Squaring that circle was already proving difficult when Starmer was forced to remove the whip from Labour’s (Muslim) candidate in the Rochdale by-election after he endorsed a venomous conspiracy theory that Israel had connived in Hamas’s attack on its own citizens. 

Rochdale’s result won’t make Starmer’s task any easier, but better to lose a few seats because of Muslim voter disaffection than jeopardize his standing with moderate voters. Five years ago, an accommodation with the anti-Zionist, anti-American far-left led to Labour’s worst general election result since 1935.

In recent years, both Labour and the Conservatives have been tempted to steal the clothes of populists to their left and right. The tactic may appeal to party activists, but the voters crave respectability in a party they elect to government.

On the right, UKIP and its successor Reform have a similar magnetic attraction for many Tories. Led by a formidable campaigner, Nigel Farage, UKIP spooked David Cameron’s Conservative government into holding the referendum on Europe in 2016. In the 2015 general election, UKIP came second in 100 seats.

Farage remains the tail that wants to wag the Tory dog. Today, Reform eats into the Tory vote share by castigating the government’s failure to control immigration. Mesmerized by Farage’s popular appeal — he is currently sitting out politics as a television pundit — some right-wing Tories would like to adopt his political style. This risks causing a split with moderate Conservative MPs. Which suits Farage fine: His ambition is to see a party of the radical right replace or absorb the Conservatives.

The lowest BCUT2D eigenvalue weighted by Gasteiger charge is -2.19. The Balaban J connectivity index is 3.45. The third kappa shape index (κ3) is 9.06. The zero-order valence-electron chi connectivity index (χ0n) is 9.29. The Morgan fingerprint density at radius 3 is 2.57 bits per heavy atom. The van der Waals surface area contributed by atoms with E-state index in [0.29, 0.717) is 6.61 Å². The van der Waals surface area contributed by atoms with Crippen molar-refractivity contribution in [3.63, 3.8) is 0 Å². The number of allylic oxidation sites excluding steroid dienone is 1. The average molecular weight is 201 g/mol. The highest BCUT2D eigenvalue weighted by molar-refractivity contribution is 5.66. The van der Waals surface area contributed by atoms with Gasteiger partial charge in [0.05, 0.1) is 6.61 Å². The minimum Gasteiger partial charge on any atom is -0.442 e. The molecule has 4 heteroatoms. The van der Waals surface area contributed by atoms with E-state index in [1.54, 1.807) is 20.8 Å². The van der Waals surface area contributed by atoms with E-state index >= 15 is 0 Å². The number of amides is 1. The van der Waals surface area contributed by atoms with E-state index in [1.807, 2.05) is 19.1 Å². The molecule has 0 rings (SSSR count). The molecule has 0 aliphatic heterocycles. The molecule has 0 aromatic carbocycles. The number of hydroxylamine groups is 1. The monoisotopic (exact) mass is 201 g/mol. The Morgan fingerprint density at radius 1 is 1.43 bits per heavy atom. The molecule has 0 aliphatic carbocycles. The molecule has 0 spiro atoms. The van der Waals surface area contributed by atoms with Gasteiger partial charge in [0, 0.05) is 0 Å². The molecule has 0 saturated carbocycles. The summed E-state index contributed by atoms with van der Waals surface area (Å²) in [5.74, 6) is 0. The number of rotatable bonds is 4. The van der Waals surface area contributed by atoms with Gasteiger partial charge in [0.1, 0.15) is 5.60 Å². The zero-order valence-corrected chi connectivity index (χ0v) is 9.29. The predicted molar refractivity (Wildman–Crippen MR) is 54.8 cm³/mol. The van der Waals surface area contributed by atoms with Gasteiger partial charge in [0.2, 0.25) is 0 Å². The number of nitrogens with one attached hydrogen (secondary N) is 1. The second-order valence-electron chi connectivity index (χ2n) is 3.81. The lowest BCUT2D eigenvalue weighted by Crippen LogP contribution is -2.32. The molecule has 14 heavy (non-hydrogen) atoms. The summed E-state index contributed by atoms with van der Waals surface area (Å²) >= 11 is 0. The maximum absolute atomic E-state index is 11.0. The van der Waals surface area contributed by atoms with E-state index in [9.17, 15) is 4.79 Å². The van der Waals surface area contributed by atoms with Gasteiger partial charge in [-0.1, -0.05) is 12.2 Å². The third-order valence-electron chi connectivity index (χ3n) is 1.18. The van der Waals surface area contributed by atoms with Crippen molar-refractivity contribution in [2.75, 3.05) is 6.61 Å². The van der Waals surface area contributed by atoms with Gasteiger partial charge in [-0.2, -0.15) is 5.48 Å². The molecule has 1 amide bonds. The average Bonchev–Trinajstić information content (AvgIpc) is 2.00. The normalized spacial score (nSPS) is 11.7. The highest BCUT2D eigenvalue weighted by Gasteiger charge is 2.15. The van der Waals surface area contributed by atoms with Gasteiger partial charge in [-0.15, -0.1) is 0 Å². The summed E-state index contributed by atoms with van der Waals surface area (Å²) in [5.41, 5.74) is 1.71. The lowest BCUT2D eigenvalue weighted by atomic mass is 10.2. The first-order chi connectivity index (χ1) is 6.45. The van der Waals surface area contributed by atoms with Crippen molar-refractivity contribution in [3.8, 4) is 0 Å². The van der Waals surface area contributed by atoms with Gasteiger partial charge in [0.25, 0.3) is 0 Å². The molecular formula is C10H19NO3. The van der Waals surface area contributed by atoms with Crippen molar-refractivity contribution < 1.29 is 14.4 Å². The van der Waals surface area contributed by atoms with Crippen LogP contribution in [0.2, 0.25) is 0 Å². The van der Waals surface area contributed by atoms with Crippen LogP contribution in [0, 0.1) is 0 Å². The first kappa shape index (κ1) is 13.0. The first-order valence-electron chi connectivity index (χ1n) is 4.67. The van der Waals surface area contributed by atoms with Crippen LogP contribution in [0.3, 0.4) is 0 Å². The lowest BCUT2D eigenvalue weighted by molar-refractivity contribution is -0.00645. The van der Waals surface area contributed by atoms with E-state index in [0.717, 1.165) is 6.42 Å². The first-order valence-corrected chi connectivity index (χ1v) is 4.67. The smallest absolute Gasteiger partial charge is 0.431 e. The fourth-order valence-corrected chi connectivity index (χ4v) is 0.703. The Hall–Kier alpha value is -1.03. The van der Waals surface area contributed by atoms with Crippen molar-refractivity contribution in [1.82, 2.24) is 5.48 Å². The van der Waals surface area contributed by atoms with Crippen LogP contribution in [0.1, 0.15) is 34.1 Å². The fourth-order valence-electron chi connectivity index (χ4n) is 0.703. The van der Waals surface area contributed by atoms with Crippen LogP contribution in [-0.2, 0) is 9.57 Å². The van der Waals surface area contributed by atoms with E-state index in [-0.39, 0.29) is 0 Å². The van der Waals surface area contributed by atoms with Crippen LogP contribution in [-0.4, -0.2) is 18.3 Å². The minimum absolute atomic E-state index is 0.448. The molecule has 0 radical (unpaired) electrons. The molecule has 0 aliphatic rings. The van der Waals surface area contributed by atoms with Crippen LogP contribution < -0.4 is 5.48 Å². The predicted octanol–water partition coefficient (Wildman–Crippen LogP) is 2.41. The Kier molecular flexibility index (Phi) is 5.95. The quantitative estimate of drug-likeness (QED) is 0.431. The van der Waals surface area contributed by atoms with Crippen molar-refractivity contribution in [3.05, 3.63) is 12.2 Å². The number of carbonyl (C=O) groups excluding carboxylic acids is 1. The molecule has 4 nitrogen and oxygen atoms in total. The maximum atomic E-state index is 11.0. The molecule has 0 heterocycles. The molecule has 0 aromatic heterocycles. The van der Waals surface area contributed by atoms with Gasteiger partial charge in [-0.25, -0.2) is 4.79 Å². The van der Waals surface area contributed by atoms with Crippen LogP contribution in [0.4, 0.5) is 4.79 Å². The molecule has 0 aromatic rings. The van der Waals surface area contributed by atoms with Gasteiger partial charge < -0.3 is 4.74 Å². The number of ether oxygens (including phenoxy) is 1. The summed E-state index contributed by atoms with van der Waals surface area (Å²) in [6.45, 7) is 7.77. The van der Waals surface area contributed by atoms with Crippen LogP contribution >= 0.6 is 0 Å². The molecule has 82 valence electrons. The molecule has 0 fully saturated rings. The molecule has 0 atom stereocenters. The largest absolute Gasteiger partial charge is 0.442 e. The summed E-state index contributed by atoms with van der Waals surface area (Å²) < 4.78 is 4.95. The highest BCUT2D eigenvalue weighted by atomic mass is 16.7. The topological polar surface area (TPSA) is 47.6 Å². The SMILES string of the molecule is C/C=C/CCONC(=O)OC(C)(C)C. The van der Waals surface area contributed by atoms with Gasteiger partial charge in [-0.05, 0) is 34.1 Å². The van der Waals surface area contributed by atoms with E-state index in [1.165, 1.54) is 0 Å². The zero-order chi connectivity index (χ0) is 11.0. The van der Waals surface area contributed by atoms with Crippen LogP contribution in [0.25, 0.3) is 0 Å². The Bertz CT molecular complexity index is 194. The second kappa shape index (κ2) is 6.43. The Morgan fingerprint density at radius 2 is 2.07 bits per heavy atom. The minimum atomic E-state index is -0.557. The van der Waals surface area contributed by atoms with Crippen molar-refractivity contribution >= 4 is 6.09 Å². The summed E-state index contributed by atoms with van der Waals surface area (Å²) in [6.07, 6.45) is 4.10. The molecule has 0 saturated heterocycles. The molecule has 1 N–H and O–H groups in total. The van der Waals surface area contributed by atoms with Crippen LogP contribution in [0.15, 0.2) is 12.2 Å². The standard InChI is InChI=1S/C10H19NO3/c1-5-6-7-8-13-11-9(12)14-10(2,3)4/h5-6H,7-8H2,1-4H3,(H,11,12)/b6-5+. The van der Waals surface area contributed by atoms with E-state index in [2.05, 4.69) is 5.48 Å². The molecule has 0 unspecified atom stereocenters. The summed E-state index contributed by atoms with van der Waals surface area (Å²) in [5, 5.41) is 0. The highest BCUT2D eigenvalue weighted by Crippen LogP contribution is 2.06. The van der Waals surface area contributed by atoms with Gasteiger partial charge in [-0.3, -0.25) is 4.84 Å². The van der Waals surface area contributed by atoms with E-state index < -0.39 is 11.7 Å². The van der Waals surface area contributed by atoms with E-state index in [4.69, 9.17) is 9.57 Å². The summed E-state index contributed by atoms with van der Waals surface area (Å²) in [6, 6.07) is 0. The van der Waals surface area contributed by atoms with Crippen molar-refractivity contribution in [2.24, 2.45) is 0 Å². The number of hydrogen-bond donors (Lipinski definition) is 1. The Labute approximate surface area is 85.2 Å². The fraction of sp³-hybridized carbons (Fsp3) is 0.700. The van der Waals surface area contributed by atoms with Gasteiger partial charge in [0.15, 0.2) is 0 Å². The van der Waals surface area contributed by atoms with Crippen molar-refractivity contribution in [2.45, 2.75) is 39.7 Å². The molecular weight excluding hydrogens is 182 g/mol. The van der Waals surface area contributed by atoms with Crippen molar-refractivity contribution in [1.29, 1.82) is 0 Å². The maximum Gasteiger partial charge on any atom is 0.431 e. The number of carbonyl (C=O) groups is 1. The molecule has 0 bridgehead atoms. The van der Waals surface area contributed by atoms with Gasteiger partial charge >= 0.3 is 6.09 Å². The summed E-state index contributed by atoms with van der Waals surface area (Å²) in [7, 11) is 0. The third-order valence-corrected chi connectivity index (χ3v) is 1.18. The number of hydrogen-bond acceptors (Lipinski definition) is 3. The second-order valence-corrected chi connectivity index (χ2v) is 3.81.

Over the last fortnight, the Tories lost a good opportunity to let Labour stew in its own juice. Although opinion polls show that most voters want the fighting in Gaza to stop, the barracking and intimidation of MPs by pro-Palestinian demonstrators at home is repugnant to  democratic values. 

Yet would-be Tory populists demand the oxygen of publicity. On GB News, the upstart British television equivalent of Fox, the Conservative MP and former deputy chairman Lee Anderson falsely claimed that “Islamists have got control” of the London Mayor, Labour’s Sadiq Khan, who has given the capital “to his mates.” Anderson’s  inflammatory remarks resulted in his loss of the Tory whip. Yet weeks before, Sunak had made a cringeworthy video with Anderson appearing to endorse the former miner’s bluff “no-nonsense” views.

The Conservative leadership is now running scared that Anderson, a former Labour councilor, could defect to Reform and take many blue-collar voters with him. Condemnations of his words have been qualified by sotto voce invitations to return, provided he apologizes.

Meanwhile, former Conservative Prime Minister Liz Truss has appeared on the same platform as former Trump ideologist Steve Bannon at an American conservative conference, CPAC, complaining that the British “deep state” destroyed her government. The Conservatives are in danger of looking like a freak show. 

Sunak, too, is tempted to play the game of culture war-lite. On Friday he took to the lectern outside No. 10 to denounce political Islamism and  extremists of any ideological hue. The prime minister’s words were measured and he was right to point to the threat of political violence — two MPs have been murdered in recent years.

But although Sunak rose above direct attacks on Labour this time, the danger is that members of his party will show no such restraint. Labour’s leadership denounces Tory “Islamophobia” and the Tories decry Labour’s tolerance of extremism in increasingly shrill tones. Unless both party leaders restrain their followers we can look forward to one of the nastiest general election campaigns of modern times.